Implications (grammatical or whatever) of "chdi"? - (Northern variant)

On the northern courses, we learn fairly early about the “chdi” variant of “ti/di”, e.g. in such phrases as:

“efo chdi”

However, I came across something today which I’d never noticed before, on the 4 Mehefin 15 edition of “Rownd a Rownd”, confirmed by the Welsh subtiltes, which was the use of

“oeddach” (or “roeddach”), i.e. “oeddach chdi” (or “roeddach chdi”).

This was said by two different characters in the same episode, and came as a surprise, as I’d have expected “oeddet chdi” (in line with “oeddet ti”).

Or is it just the case that the “ch” in “chdi” “forces” the use of “oeddach” (perhaps because it’s easier to say?).

On the other hand, another character said: “Chdi oedd …” in another part of the programme.

Now I don’t expect subtitles to necessarily reproduce 100% accurately what the actors have said, and it’s also possible also for actors to make a slip of the tongue, but I think these were said fairly clearly, and the subtitles seemed to correspond to the speech in these cases.

I know this is probably a “felly mae - paid a phoeni” situation, but it struck me as curious, and interesting.

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Yes, this. It’s the same chdi, as in it’s informal, but it has to go with ‘oeddech’.

‘Chdi oedd’ is a different thing - the order is different, for emphasis - and in that case, it’ll always be oedd - ‘chdi oedd’, ‘ti oedd’, ‘fo oedd’, etc… :sunny:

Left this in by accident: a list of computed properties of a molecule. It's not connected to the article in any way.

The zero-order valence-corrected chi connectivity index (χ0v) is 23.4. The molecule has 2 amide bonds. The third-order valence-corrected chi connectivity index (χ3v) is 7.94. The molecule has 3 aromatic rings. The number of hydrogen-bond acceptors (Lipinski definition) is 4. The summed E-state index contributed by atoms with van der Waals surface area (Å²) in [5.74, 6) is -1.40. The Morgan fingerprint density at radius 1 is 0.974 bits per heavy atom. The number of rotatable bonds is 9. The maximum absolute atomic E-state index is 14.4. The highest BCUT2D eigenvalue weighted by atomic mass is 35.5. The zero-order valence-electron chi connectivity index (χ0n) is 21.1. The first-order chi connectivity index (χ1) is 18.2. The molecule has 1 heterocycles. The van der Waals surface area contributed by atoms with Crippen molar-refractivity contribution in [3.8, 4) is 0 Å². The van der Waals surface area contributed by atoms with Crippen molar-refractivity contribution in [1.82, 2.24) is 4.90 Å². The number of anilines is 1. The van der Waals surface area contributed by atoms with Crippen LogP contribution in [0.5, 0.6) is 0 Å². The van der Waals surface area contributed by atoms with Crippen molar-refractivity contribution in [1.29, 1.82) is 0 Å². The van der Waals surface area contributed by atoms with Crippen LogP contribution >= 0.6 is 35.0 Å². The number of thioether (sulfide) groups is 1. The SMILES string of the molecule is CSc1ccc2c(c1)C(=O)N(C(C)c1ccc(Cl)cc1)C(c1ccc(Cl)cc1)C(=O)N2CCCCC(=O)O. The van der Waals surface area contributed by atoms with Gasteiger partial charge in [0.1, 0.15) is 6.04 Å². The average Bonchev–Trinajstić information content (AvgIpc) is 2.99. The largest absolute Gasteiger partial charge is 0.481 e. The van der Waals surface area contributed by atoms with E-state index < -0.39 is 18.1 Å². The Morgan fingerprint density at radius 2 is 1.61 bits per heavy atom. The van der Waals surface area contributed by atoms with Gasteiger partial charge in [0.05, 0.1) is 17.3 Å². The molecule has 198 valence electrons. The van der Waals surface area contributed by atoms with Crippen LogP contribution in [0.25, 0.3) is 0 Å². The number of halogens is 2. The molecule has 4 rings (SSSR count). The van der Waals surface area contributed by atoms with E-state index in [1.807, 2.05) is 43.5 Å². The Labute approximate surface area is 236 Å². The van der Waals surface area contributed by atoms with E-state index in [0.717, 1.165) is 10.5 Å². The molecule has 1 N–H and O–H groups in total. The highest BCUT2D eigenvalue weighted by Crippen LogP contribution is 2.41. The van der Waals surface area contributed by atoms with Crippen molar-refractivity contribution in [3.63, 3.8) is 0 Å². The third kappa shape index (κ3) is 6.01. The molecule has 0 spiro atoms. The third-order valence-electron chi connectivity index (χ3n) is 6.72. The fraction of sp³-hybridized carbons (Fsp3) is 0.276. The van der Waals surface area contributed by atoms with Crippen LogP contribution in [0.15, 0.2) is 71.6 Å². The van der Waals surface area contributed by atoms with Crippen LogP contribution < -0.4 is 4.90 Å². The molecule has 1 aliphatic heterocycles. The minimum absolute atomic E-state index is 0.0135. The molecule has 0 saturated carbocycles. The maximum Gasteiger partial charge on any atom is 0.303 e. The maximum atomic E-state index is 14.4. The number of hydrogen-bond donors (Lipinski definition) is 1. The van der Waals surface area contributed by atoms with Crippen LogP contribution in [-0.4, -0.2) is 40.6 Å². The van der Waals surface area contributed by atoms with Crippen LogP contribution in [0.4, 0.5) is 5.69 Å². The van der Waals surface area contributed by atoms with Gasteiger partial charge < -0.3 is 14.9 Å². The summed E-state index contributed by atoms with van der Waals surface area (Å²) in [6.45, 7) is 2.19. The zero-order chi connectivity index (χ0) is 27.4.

It’s cognate with the present tense (for example) fi yw Rob (fi 'dy Rob in the gogs, I would think).


Thanks Aran. I had sort of assumed that “oeddech” (or “oeddach”) was a “2nd person plural / polite” form of the verb, so was surprised seeing it in a familiar singular context.

In the case in question, it was two long-term best friends talking, so definitely informal/familiar, and it was also a case where the “you” was being emphasised, so the “chdi” at front doesn’t surprise me, but the “oedd” does a bit. But i guess that’s just how Welsh works. :slight_smile:

Ok, not sure whether I should make a whole new topic, but I come in at a tangent with wonderings…

Please forgive my own lack of independent research - happy to take guidance on where/what I can go (to) in order to help myself…]

Efo chdi, but would a northern or canolbarthist ever say gyda chdi?

Is chdi really a pronoun in dative or accusative (scuse my Latin & grammar school education) but I mean
is it ever for “singular you” in the “direct or indirect object” rôle(s)?
Is that a silly question?
Is it an emphasis thing a bit like tinnau?

Dw i isio i ti wneud rhywbeth (never: …i chdi wneud)?
Dw i’n dy caru di - no chdi in there, ever?
would I ever find it after words like am, fel, oherwydd etc?

Is “efo chdi” its main use -
GK gives: “mi weles i chdi” as another use (looks like one sort of direct object to my untrained-in-Welsh eye…)

I shall look out for chdi everywhere in my “North Walian” readings from now on.

Even so, apart from “dy…di” situations I’ll always be understood if when speaking or informally writing I go for ti anywhere in Wales (ledled Cymru!? dros y byd?!) if it is nominative (subject) or accusative (direct object).